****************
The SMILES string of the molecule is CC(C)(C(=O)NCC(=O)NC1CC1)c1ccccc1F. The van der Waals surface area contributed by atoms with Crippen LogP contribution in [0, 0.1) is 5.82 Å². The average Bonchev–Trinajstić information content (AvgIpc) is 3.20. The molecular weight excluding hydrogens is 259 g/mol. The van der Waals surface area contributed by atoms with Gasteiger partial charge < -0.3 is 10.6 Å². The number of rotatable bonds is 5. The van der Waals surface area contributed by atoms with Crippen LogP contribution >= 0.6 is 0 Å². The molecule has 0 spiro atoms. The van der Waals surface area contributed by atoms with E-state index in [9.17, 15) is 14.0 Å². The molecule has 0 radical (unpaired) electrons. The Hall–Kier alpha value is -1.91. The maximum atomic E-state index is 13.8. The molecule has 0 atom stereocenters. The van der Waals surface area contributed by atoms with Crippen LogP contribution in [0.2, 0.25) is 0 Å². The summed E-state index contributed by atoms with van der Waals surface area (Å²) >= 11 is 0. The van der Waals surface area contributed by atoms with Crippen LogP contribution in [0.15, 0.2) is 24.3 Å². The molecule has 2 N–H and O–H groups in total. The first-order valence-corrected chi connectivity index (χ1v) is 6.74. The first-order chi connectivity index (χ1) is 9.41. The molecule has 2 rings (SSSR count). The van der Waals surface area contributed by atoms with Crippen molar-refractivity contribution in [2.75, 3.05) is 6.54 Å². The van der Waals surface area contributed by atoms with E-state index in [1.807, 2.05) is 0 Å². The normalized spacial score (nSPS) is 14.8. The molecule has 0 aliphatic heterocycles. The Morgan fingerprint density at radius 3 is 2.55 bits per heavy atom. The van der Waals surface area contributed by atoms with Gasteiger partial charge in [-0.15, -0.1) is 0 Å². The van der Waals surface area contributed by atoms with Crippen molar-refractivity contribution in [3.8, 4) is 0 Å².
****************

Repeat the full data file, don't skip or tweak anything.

The SMILES string of the molecule is CC(C)(C(=O)NCC(=O)NC1CC1)c1ccccc1F. The van der Waals surface area contributed by atoms with Crippen LogP contribution in [0, 0.1) is 5.82 Å². The average Bonchev–Trinajstić information content (AvgIpc) is 3.20. The molecular weight excluding hydrogens is 259 g/mol. The van der Waals surface area contributed by atoms with Gasteiger partial charge < -0.3 is 10.6 Å². The number of rotatable bonds is 5. The van der Waals surface area contributed by atoms with Crippen LogP contribution >= 0.6 is 0 Å². The molecule has 0 spiro atoms. The van der Waals surface area contributed by atoms with E-state index in [9.17, 15) is 14.0 Å². The molecule has 0 radical (unpaired) electrons. The Hall–Kier alpha value is -1.91. The maximum atomic E-state index is 13.8. The molecule has 0 atom stereocenters. The van der Waals surface area contributed by atoms with Crippen LogP contribution in [0.2, 0.25) is 0 Å². The summed E-state index contributed by atoms with van der Waals surface area (Å²) >= 11 is 0. The van der Waals surface area contributed by atoms with Crippen LogP contribution in [0.15, 0.2) is 24.3 Å². The molecule has 2 N–H and O–H groups in total. The first-order valence-corrected chi connectivity index (χ1v) is 6.74. The first-order chi connectivity index (χ1) is 9.41. The molecule has 2 rings (SSSR count). The van der Waals surface area contributed by atoms with Crippen molar-refractivity contribution in [2.75, 3.05) is 6.54 Å². The van der Waals surface area contributed by atoms with E-state index in [1.807, 2.05) is 0 Å². The normalized spacial score (nSPS) is 14.8. The molecule has 0 aliphatic heterocycles. The Morgan fingerprint density at radius 3 is 2.55 bits per heavy atom. The van der Waals surface area contributed by atoms with Gasteiger partial charge in [-0.15, -0.1) is 0 Å². The van der Waals surface area contributed by atoms with Crippen molar-refractivity contribution in [3.8, 4) is 0 Å².